NFL draft: Giants take ex-Buckeye Hankins in 2nd round
Former Ohio State defensive tackle Johnathan Hankins says he’s excited by the New York Giants’ championship pedigree.
If Johnathan Hankins was deeply disappointed in not being a first-round selection on Thursday in the NFL draft, he didn’t show it, especially after he took a call from the New York Giants in middle of the second round last night.
“I’m very excited. My family is very excited,” said the former Ohio State defensive tackle, who spent the past two nights watching the draft at his family’s home in Detroit. “I’m just ready to go to work right now so we can win the Super Bowl. I’m real pumped.
“I’ve been working hard for this moment … and I felt like this was a good pick for me and I’m ready to work hard and keep going.”
Hankins has been the only Buckeye taken through three rounds of the draft, with the final four today. Defensive lineman John Simon — the Big Ten defensive player of the year — right tackle Reid Fragel, tight end Jake Stoneburner, linebacker Etienne Sabino and perhaps fullback/linebacker Zach Boren are expected to get calls today.
Hankins was the only of those draft-eligible Buckeyes who left school with a year of eligibility remaining. He announced his decision in December, and draft analysts projected him as a top-15 pick. Then came questions about his stamina and a fall-off in production, and he slid from sure first-round pick to the fringe.
“We had him identified as a first-round guy,” said Marc Ross, the Giants’ director of college scouting after New York used the 17th pick in the second round and 49th overall on Hankins. “Some people might have been scared off by his lack of sack production (one in 2012) … and some I’ve heard, ‘his stamina.’ “OK, the guy is 320 pounds and he plays every snap. So if he wears down at the end of a 60-play game, I could understand that. You have to look at his body of work, dig deep into who he is. He’s a great kid. He loves football. He’s going to work his butt off. So those concerns that others might have, we didn’t have.”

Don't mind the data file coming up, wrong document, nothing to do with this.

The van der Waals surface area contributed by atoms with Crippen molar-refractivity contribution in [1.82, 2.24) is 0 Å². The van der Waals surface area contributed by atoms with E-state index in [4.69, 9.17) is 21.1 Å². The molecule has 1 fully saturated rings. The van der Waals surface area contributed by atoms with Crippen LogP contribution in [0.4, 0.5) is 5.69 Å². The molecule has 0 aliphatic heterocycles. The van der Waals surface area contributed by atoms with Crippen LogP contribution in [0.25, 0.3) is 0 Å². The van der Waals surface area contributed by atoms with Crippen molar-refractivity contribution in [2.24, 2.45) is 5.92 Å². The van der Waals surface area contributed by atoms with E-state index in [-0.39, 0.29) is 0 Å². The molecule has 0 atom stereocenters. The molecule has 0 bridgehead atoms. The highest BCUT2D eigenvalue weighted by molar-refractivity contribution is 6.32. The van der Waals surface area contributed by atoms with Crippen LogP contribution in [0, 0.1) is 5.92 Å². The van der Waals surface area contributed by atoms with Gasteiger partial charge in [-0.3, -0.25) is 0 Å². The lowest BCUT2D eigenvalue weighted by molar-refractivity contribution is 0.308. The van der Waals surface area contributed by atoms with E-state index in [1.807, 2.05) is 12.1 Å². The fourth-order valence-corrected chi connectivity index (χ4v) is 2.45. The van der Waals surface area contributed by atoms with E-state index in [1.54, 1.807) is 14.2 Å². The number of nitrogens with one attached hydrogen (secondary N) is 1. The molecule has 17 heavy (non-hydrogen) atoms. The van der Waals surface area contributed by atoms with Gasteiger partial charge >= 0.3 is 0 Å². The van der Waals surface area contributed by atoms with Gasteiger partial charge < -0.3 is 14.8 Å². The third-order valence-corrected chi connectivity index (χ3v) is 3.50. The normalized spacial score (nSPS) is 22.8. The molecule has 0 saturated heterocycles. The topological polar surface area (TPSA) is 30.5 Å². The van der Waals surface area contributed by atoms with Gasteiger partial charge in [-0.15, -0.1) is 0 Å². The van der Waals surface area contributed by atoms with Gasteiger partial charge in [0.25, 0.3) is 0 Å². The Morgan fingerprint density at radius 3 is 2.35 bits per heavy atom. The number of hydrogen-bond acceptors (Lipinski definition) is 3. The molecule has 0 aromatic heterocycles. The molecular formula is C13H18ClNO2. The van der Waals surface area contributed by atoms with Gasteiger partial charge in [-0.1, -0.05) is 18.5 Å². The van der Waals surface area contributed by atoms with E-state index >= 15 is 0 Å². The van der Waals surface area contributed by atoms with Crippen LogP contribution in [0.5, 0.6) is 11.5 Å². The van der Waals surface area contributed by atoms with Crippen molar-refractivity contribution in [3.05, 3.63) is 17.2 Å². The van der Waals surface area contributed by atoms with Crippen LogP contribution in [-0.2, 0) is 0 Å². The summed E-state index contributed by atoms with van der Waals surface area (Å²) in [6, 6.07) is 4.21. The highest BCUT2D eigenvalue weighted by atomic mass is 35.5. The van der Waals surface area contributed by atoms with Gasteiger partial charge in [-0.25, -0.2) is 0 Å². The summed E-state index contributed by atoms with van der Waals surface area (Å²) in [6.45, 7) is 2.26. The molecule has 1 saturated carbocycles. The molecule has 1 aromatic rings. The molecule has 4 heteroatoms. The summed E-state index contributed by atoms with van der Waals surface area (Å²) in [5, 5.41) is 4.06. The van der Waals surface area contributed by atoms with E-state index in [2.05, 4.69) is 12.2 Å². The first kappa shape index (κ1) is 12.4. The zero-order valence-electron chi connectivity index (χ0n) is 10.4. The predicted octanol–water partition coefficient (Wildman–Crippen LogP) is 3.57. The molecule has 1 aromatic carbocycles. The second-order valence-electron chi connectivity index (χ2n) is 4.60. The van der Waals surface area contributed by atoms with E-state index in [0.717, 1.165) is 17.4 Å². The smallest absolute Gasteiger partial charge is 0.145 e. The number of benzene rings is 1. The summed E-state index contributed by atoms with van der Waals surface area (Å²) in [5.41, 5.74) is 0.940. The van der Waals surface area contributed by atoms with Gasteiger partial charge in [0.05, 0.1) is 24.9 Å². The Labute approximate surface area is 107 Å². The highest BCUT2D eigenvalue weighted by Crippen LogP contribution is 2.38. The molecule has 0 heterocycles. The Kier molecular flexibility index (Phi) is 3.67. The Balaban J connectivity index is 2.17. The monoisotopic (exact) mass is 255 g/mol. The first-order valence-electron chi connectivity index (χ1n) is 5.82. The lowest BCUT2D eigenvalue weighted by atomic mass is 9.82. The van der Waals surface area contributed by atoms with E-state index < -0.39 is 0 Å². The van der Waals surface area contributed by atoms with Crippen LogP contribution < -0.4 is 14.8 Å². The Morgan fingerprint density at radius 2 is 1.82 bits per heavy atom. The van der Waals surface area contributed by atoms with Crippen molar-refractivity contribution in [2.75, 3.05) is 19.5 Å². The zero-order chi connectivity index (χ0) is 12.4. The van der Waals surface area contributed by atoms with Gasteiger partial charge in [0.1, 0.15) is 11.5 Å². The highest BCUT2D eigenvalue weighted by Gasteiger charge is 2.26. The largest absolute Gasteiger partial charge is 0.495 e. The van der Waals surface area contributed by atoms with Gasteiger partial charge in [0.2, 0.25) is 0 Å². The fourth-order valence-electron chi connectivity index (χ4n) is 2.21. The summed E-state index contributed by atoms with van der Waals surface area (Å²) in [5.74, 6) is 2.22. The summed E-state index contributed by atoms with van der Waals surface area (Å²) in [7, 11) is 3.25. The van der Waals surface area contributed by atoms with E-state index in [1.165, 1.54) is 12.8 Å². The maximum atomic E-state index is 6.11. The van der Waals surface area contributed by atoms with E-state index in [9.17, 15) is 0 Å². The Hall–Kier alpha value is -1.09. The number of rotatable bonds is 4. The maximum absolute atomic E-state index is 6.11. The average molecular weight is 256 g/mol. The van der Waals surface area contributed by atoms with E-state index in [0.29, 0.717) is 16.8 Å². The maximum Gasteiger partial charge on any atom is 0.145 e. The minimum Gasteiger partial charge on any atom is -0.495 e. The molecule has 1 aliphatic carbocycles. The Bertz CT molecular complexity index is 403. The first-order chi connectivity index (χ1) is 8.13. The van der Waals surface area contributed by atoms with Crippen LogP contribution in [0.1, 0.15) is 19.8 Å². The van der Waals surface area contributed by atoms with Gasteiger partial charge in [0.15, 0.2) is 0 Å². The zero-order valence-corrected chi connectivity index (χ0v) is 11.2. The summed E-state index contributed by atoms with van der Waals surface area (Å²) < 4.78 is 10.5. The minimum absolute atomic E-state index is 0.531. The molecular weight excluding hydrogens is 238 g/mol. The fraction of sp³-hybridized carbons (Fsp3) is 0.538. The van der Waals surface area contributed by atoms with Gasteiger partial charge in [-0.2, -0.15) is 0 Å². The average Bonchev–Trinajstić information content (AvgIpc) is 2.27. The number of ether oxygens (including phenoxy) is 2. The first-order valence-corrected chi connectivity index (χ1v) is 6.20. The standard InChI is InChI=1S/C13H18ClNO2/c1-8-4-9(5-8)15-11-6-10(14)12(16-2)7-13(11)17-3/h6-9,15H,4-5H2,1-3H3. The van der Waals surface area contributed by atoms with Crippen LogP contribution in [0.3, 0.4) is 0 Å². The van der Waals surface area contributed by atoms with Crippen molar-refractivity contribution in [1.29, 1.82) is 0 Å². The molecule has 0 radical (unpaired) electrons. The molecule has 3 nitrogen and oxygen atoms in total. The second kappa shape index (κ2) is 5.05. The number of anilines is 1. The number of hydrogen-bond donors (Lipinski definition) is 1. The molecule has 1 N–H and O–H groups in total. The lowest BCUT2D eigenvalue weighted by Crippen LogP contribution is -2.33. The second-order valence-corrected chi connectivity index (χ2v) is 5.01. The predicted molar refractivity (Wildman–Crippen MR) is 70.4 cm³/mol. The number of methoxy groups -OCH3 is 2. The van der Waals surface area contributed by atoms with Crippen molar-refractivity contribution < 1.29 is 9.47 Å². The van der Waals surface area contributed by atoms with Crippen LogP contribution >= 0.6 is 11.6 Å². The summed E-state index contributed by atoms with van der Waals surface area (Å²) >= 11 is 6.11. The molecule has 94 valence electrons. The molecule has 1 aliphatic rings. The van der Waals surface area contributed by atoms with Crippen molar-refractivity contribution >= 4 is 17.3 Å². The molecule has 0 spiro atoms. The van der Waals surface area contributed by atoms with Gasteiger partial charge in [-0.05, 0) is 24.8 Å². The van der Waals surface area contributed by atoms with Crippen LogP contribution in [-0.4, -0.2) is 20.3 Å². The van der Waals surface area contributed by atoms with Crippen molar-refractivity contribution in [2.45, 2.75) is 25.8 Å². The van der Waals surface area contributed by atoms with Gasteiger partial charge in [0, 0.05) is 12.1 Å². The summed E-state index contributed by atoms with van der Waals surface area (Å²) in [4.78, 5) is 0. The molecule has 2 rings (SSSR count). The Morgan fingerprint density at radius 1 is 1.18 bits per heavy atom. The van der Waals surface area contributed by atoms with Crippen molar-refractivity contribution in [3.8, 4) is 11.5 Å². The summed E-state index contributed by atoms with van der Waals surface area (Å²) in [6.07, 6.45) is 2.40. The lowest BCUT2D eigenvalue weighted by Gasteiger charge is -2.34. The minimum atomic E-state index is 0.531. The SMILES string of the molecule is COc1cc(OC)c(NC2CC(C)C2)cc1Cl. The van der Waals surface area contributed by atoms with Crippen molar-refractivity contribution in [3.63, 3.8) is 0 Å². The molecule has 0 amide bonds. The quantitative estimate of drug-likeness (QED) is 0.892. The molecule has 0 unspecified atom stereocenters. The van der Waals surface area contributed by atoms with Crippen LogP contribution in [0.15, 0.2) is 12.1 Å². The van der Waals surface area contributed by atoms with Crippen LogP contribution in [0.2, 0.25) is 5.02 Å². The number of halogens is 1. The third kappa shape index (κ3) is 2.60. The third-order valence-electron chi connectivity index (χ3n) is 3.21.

What that slide to the middle of the second round cost Hankins won’t be known for a while. Last year, according to various reports, players taken in the lower part of the first round received four-year contracts in the area of $6 million to $7 million, with a signing bonus of $2.5 million to $3 million. Players taken in the middle of the second round got four-year contracts worth $3.7 million with just over a $1 million signing bonus.
Hankins didn’t care to cry over spilled milk last night, though. He looked forward to joining the Giants, who won recent Super Bowls after the 2007 and 2011 seasons, but who also are rebuilding on defense.
“Just to get that call from the New York Giants and just be able to play for them and the history they have of winning championships — I’m ready to come along and help as much as I can,” Hankins said.
Ross was straightforward about the team’s initial role for Hankins as a run-stop tackle on a defense that was run on regularly last season.
“To us, his skill set was easy to identify,” Ross said. “You watch him play … and he just shuts people down when they try to run the ball. Whether it’s taking on one block, two blocks, he just bangs inside, he holds the point. And you need those guys to win. It helps everybody on your defense. It helps your linebackers get free.
“We really like that about him. … This guy is kind of a rarity nowadays, somebody who does that dirty work inside, and he likes it.”
Hankins still needs development, especially in the pass-rushing realm, but Ross said the Giants gladly took Hankins for what he is at the moment.
“You’d like a defensive tackle who is big, and athletic, and fast, and can do everything, but that’s just not the reality nowadays,” Ross said. “A guy is either one or the other. So this is a big, wide-body presence inside.”